To what extent does union membership and ethical clinical social work practice align?
School for Social Work
Labor union members-Ethics, Social workers-Professional ethics, National Association of Social Workers. Code of ethics, Social service-Moral and ethical aspects, Labor, Labor unions, Union membership, Ethics, Ethical clinical social work practice, NASW Code of ethics, Social justice, Values, Advocacy, Mental health parity laws, Labor strikes
The purpose of this study was to examine the question: “to what extent does union membership and ethical clinical social work practice align?” by interviewing Licensed Clinical Social Workers (LCSW) working within unionized environments. The study focused on the experience of these clinicians within their current working environment and how being a union member allowed them to be able to provide ethical clinical social work practice to their clients/patients. The most compelling findings from this research were that the clinicians felt that union membership did align with providing ethical clinical social work practice to their populations within their agencies or organizations. There were limitations and concerns when it came to union participation in the form of a strike. Participants had mixed responses regarding the ethical considerations that come about as a result of a strike and how it could potentially impact their clients/patients negatively. Implications for social practice and policy highlight the need for further research in how the values of both labor unions and the field of clinical social work are closely aligned and in turn how can that help clinicians provide the most ethical care possible.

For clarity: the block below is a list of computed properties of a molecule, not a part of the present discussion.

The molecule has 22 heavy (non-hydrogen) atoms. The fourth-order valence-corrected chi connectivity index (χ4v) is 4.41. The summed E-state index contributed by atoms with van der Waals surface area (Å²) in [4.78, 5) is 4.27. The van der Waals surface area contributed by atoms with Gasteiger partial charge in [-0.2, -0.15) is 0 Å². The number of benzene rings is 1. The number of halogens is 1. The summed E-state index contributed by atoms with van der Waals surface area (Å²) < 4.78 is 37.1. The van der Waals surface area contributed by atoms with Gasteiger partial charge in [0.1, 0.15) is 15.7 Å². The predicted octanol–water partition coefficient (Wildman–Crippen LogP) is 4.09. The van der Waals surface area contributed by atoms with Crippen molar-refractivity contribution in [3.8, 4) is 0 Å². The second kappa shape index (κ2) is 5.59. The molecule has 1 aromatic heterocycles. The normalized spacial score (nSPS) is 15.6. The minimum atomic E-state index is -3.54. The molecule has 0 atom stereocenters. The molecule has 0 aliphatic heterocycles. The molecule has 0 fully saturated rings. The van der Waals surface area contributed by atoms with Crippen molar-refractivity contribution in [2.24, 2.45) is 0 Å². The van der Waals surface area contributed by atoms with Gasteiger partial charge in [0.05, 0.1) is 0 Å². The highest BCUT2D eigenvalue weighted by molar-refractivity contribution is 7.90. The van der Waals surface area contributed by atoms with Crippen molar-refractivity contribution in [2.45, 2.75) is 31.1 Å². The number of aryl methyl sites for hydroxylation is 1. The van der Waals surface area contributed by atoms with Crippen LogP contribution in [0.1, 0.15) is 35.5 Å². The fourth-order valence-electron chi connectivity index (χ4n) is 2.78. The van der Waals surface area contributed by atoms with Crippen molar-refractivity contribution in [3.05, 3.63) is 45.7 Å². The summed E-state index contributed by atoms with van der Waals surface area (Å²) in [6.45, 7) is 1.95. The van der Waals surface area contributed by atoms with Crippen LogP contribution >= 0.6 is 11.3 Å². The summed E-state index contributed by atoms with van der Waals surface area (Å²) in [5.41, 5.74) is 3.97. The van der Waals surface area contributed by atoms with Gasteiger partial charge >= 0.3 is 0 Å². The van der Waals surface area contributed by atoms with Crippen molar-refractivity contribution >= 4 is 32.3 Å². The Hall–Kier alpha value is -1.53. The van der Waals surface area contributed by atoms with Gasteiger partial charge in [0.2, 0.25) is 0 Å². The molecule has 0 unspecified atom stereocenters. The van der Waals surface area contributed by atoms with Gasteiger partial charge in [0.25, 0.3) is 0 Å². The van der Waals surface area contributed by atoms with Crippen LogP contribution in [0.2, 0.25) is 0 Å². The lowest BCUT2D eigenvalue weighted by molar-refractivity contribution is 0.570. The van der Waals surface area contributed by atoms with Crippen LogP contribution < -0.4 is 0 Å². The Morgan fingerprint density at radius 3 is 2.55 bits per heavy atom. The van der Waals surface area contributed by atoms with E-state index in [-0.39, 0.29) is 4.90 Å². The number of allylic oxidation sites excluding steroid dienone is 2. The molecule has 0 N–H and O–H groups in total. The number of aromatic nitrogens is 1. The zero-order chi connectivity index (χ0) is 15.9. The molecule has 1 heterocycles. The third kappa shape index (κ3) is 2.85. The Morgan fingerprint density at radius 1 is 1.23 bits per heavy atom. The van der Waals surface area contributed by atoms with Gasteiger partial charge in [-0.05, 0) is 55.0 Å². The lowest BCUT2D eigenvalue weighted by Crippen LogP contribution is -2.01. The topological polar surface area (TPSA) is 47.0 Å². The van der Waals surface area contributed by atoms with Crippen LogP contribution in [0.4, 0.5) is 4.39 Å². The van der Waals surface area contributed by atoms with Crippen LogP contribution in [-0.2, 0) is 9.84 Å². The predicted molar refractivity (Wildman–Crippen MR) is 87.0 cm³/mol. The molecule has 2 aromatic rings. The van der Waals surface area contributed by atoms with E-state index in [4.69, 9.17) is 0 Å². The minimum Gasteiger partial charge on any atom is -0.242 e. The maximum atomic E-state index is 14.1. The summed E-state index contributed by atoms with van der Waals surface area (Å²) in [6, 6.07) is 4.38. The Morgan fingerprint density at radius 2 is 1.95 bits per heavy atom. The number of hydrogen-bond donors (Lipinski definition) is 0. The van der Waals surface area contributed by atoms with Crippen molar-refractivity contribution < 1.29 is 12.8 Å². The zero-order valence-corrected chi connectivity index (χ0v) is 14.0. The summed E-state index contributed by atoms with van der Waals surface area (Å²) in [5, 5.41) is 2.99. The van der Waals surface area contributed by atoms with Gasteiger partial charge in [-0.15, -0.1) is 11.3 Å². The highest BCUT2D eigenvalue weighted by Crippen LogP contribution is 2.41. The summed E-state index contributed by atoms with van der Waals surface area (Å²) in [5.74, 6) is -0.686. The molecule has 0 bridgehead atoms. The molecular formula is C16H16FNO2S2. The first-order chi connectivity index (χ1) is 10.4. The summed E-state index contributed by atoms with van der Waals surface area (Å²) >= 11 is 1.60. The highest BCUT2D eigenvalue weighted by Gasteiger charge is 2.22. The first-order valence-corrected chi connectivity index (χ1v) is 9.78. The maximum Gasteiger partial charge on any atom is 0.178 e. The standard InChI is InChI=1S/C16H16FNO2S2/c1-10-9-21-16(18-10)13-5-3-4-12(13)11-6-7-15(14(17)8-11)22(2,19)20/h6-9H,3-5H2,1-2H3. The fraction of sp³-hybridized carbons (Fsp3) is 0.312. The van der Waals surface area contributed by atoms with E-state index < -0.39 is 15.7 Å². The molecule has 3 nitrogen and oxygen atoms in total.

Douglass, Robyn K., ""You are in a better position to protect people when you feel like you're protected yourself" : to what extent does union membership and ethical clinical social work practice align? : an exploratory study" (2016). Masters Thesis, Smith College, Northampton, MA.